An Innovative Educational Approach for Addressing Articulation Differences San Diego City Schools educate a diverse population (43.4% Hispanic, 25.6% White, 16.6% Asian, and 13.9% African American; San Diego City Schools, 2006) of approximately 133,000 students at 216 educational facilities. It is the second largest district in California and the eighth largest urban district in the United States ... Article
Article  |   December 01, 2006
An Innovative Educational Approach for Addressing Articulation Differences
Author Affiliations & Notes
  • Jennifer Taps
    San Diego City Schools, San Diego, CA
Article Information
Speech, Voice & Prosodic Disorders / School-Based Settings / Speech, Voice & Prosody / Articles
Article   |   December 01, 2006
An Innovative Educational Approach for Addressing Articulation Differences
SIG 16 Perspectives on School-Based Issues, December 2006, Vol. 7, 7-11. doi:10.1044/sbi7.4.7
SIG 16 Perspectives on School-Based Issues, December 2006, Vol. 7, 7-11. doi:10.1044/sbi7.4.7
San Diego City Schools educate a diverse population (43.4% Hispanic, 25.6% White, 16.6% Asian, and 13.9% African American; San Diego City Schools, 2006) of approximately 133,000 students at 216 educational facilities. It is the second largest district in California and the eighth largest urban district in the United States with 200 speech-language pathologists serving approximately 7,500 students with communication needs (San Diego City Schools, n.d.).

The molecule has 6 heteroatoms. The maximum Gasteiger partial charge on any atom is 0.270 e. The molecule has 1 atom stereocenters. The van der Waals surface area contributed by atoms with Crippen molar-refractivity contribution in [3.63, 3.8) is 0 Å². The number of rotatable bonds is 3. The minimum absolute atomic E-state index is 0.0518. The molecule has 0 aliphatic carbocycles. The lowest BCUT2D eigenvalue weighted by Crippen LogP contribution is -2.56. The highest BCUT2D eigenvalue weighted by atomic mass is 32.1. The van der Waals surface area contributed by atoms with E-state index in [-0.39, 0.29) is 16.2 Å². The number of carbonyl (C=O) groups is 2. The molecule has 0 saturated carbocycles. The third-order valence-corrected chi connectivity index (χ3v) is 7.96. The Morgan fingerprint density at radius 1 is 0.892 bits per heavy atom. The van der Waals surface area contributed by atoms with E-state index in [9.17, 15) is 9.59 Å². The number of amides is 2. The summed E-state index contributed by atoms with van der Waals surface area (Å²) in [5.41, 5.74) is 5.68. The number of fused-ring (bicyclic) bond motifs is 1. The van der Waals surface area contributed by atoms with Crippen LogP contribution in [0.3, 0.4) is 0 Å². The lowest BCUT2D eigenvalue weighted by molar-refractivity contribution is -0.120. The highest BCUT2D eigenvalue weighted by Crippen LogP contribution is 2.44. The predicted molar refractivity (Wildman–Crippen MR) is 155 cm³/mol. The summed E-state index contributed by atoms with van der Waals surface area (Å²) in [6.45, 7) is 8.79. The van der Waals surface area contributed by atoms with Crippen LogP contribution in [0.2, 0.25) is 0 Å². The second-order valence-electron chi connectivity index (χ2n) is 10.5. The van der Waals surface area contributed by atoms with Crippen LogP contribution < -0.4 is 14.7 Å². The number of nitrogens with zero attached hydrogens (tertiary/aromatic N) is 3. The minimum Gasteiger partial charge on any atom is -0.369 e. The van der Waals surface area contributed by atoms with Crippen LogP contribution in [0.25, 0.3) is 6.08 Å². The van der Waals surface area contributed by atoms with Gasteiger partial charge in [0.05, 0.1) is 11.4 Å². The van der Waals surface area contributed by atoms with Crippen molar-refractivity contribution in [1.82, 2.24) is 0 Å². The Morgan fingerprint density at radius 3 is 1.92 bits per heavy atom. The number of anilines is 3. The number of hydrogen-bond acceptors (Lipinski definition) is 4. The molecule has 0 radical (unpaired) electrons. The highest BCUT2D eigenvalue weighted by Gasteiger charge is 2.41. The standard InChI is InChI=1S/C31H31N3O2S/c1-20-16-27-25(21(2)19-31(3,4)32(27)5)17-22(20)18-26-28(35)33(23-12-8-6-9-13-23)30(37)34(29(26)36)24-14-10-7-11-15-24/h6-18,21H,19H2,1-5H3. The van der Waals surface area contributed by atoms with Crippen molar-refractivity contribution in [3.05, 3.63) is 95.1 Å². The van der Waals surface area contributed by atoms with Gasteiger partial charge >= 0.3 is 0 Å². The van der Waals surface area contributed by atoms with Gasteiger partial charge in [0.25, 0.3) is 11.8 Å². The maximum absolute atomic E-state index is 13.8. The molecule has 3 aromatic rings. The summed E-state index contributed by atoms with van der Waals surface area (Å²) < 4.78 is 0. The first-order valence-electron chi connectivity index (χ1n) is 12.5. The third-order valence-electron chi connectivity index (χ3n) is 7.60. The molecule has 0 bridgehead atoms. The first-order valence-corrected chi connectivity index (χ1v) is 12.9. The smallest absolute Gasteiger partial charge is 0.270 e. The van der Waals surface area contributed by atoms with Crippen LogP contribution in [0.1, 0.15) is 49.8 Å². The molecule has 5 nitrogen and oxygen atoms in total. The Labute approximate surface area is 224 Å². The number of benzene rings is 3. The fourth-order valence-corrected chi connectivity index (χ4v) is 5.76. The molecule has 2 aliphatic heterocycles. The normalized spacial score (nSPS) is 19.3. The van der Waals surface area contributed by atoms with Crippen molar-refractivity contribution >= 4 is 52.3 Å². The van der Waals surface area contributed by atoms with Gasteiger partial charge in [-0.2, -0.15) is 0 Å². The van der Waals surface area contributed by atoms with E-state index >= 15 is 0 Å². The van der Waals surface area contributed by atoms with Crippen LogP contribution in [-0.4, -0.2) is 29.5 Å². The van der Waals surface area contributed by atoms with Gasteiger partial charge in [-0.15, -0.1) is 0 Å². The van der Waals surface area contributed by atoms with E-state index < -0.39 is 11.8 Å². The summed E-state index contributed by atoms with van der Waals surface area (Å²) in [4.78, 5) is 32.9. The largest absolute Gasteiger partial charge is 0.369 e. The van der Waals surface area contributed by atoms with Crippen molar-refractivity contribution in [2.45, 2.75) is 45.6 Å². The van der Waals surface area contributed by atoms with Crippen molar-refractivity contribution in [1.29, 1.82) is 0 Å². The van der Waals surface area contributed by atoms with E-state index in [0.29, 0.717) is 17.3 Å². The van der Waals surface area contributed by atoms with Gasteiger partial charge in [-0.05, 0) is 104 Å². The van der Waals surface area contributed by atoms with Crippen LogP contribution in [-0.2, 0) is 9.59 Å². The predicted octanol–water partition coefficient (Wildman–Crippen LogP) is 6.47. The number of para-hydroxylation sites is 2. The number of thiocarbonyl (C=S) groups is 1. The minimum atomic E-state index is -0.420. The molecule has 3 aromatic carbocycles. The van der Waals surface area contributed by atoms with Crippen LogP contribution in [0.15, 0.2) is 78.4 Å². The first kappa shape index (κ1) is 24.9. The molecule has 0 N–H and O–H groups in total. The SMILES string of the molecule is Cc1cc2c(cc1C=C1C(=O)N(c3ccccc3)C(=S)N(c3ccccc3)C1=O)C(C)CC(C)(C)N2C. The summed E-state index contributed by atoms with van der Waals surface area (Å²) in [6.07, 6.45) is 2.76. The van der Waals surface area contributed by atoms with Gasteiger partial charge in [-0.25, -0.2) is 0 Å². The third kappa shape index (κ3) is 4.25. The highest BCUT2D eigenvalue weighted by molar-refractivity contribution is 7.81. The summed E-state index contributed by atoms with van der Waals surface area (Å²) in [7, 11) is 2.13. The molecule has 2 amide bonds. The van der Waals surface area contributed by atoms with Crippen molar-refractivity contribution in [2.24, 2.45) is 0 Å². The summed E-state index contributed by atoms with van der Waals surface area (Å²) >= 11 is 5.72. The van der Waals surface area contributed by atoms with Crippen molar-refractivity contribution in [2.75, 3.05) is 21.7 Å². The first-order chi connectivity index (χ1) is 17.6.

Like many speech-language pathologists, those in the San Diego City schools have challenging caseloads and limited time. Often this can necessitate serving only those with the most severe communication needs who cannot access the classroom curriculum. Despite these demands, speech-language pathologists in the San Diego City Schools District have found an effective way to meet the needs of traditional members of their caseload while at the same time serving children with single-sound errors. This year is the third year of reform in the area of articulation services in the district. Services for children with single-sound errors have shifted from special education to general education where they receive short-term services called the Speech Improvement Class. No Individualized Education Program (IEP) is required. This program has been successful for several reasons: continued administrative and staff support; ongoing professional development; and support via e-mail, phone calls, and site visits.
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